Monday, September 29, 2008

Sunset on the Desert 1950 Linen Postcard

For sale is a linen postcard "Sunset on the Desert".

This card is so much prettier than a picture can begin to show - very vibrant and multi-colored scene showing a variety of cacti and other desert plants. The sky is so beautiful on this one!

Postmarked Aug. 3, 1950, Albuquerque, N. M. with a cancelled 1-cent stamp.

Rating: Very good.

See our shop Shipping Options for pricing for single cards or multiple purchases.

Mention that you read this on my blog and get 20% off the purchase. Click the title above to see the item in the shop.

Saturday, September 27, 2008

Paul Newman is dead

This is a sad, sad day. Paul Newman is dead at age 83 from cancer.

My connection with him is this:

Paul was a race car driver. He used to come up to Brainerd, Minnesota, to race in the summer. He rented a condo there. I worked with someone whose parents came in the week Paul was leaving. He told them "I left some stuff in the freezer, and hope you don't mind if I don't throw it out". They said "Sure, no problem!".

Turns out it was totally stocked with hundreds of dollars worth of the choicest cuts of meats. Things they'd never be able to afford! So that whole week they ate very, very well on Paul Newman's steaks.

Paul, pretty blue-eyed Paul, I miss you already. My heart goes out to Joanne Woodward and all the family.

Monday, September 22, 2008

Old Adobe Arches

For sale is a standard/chrome postcard, "Old Adobe Arches, Mission San Juan Capistrano, California".

What I think is lovely about the arches is the way the light breaks into sections as you look through the arches.

This is a very beautiful postcard. To see more details, click on the Title above.

Saturday, September 20, 2008

Dog leading dog

Today I let Pickles run over to Skipper's house. She was wearing her collar and leash.

Pickles ran around to the front of Skipper's, and I stood waiting for the two of them to come tearing around the back.

Much to my shock and amazement, here came Skipper with the leash in his mouth pulling a very docile and quite pleased-looking Pickles!

Dog leading dog!

Where's my camera when I need it?

Friday, September 19, 2008

What I won't do for a customer!

Well, today we got an email from a customer asking for a postcard to be express mailed. And, not only did I read the email right way, I actually called the woman.

And we made a very hurried trip to the post office to send the postcard to the lady. See, she's in the postcard. And she's having surgery Monday for Stage 3 Ovarian Cancer.

Well, it just so happens that I was once told I had Ovarian Cancer. I was scheduled to have surgery on July 4th. I went in two days before for a pre-op ultrasound. The tumor had disappeared! The doctor was stunned!

But, I wasn't. I had prayed and asked for healing, so God healed me.

Now, the poor lady who is going to get the postcard tomorrow afternoon at 3 pm is also being prayed for. As well as the wonderful brother and sister-in-law who ordered the postcard to surprise her and make her feel better.

And, yes, they're all being prayed for. If not for healing, at least for Thy will to be done, sweet Lord Jesus!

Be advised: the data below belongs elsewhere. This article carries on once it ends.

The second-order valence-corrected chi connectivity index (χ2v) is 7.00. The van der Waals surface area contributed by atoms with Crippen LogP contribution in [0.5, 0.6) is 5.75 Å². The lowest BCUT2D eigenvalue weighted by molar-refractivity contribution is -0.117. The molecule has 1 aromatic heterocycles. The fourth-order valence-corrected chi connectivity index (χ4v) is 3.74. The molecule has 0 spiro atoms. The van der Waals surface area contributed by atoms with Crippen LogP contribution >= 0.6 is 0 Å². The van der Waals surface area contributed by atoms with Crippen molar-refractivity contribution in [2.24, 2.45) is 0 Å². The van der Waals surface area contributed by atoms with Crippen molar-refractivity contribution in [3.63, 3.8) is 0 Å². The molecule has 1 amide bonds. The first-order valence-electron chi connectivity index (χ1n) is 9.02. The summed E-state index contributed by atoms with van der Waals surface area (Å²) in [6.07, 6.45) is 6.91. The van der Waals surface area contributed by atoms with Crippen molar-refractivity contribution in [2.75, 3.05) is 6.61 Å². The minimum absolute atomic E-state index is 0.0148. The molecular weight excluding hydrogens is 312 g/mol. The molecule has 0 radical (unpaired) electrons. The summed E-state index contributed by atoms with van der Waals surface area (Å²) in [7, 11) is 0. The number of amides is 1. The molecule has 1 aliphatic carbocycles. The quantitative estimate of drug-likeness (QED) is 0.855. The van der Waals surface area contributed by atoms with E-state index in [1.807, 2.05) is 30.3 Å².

And what this has to do with business is this: I'll do anything for a customer if it comes from my heart to hers. If God wills it!

Thursday, September 18, 2008

Postcard Showing Karl W. Diefenbach Exhibition in Capri Early 1900's

For sale on eBay is an early 20th century postcard, "Diefenbach-Asstellung auf Capri", which means "Diefenbach Exhibition in Capri".
Karl Wilhelm Diefenbach moved to Capri from Vienna.

On the back is written "Dokumente des Vegetarismus".

From a dedicated collector's album, the card has been stored archivally. Some pencil writing on back. Rating: Very Good.

We will be listing other Diefenbach art in the coming days and weeks.

Click on Title (above) to see more details about this unique, one-of-a-kind postcard.

Wednesday, September 17, 2008

How valuable is email to you?

I was recently asked by CafeMSN to answer some questions about email, and thought I'd add it to the blog. (Click the Title (above) to read more about the Buddy Program.)

Here was the first question and my answers to it and other questions:

Each of us use, experience and expect different things from an email service. In what ways does an email service you use such as Windows Live Hotmail, Gmail or Yahoo Mail, help you get things done in your day to day life? Can you please reflect on it in your own words?

"An email service enables me to work from home. I could not accomplish my eBay or Etsy selling without email. I check it first thing in the morning and last thing at night.
My life is much easier because of having an email service. I cannot imagine having to go back to telephone and USPS mail to do business. I cannot imagine having an online business without also having email.
The service I consistently use is the obvious - getting notifications from eBay, Paypal and Etsy about transactions and payments. I also like having a calendar associated with the email account. I use this to track payments due and for scheduling and remembering general life events. I like the combination of email and IM, so my IM plays a tune when I get an email."

Monday, September 15, 2008

Cold Lovers Le Froid

From the Musee du Luxembourg is a picture postcard showing Paul Roger-Bloche's "Le Froid", which is a bronze statue showing a pair of shivering lovers embracing to keep warm.

The back of card is in written in French. This is a bromide real photo postcard. The edges are browning and the card has a shine to it.

I don't really know the age of the card, but it is early twentieth century at the latest.

Rating: Good

Click the Title (above) to see it in my store.

Access our store from anywhere:

Saturday, September 13, 2008

Mushrooms Everywhere!

They're taking over. We've gotten so much rain, and we live under all these trees, so they're to be expected. I love the variety and colors. The squirrels eat them, and haven't keeled over yet, so I guess I could, too. But I won't...just in case.

Thursday, September 11, 2008

1908 Vs 2008


The average life expectancy was 47 years.

Only 14 percent of the homes had a bathtub.

Only 8 percent of the homes had a telephone.

There were only 8,000 cars and only 144 miles
of paved roads.

The maximum speed limit in most cities was 10 mph.

The tallest structure in the world was the Eiffel Tower!

The average wage in 1908 was 22 cents per hour.

The average worker made between $200 and $400 per year

A competent accountant could expect to earn $2000 per year, A dentist $2,500 per year, a veterinarian between $1,500 and $4,000 per year, and a mechanical engineer about $5,000 per year.

More than 95 percent of all births took place at HOME .

Ninety percent of all doctors had NO COLLEGE EDUCATION!
Instead, they attended so-called medical schools, many of which were condemned in the press AND the government as 'substandard. '

Sugar cost four cents a pound.

Eggs were fourteen cents a dozen.